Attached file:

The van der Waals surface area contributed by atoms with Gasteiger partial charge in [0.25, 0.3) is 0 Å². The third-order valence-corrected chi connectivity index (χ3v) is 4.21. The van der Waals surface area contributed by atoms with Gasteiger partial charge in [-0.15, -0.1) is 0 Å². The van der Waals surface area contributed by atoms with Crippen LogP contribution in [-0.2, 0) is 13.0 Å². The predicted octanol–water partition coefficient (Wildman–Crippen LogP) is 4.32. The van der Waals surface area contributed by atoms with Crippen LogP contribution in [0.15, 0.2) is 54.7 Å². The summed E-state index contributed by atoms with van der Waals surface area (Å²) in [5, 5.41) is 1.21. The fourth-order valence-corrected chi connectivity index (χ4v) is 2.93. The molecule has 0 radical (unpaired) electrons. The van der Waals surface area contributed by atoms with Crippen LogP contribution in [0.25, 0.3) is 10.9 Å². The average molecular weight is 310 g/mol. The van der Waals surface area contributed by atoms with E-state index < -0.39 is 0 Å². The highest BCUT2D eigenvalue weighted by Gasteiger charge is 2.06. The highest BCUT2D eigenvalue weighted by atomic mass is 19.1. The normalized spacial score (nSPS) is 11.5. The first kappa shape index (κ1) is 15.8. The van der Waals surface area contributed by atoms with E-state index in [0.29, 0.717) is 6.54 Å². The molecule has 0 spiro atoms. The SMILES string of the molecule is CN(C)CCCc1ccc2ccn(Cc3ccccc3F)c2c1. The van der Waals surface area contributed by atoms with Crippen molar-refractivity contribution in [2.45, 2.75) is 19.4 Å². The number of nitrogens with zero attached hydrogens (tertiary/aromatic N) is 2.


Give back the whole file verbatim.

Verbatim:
The van der Waals surface area contributed by atoms with Gasteiger partial charge in [0.25, 0.3) is 0 Å². The third-order valence-corrected chi connectivity index (χ3v) is 4.21. The van der Waals surface area contributed by atoms with Gasteiger partial charge in [-0.15, -0.1) is 0 Å². The van der Waals surface area contributed by atoms with Crippen LogP contribution in [-0.2, 0) is 13.0 Å². The predicted octanol–water partition coefficient (Wildman–Crippen LogP) is 4.32. The van der Waals surface area contributed by atoms with Crippen LogP contribution in [0.15, 0.2) is 54.7 Å². The summed E-state index contributed by atoms with van der Waals surface area (Å²) in [5, 5.41) is 1.21. The fourth-order valence-corrected chi connectivity index (χ4v) is 2.93. The molecule has 0 radical (unpaired) electrons. The van der Waals surface area contributed by atoms with Crippen LogP contribution in [0.25, 0.3) is 10.9 Å². The average molecular weight is 310 g/mol. The van der Waals surface area contributed by atoms with E-state index < -0.39 is 0 Å². The highest BCUT2D eigenvalue weighted by Gasteiger charge is 2.06. The highest BCUT2D eigenvalue weighted by atomic mass is 19.1. The normalized spacial score (nSPS) is 11.5. The first kappa shape index (κ1) is 15.8. The van der Waals surface area contributed by atoms with E-state index in [0.29, 0.717) is 6.54 Å². The molecule has 0 spiro atoms. The SMILES string of the molecule is CN(C)CCCc1ccc2ccn(Cc3ccccc3F)c2c1. The van der Waals surface area contributed by atoms with Crippen molar-refractivity contribution in [2.45, 2.75) is 19.4 Å². The number of nitrogens with zero attached hydrogens (tertiary/aromatic N) is 2.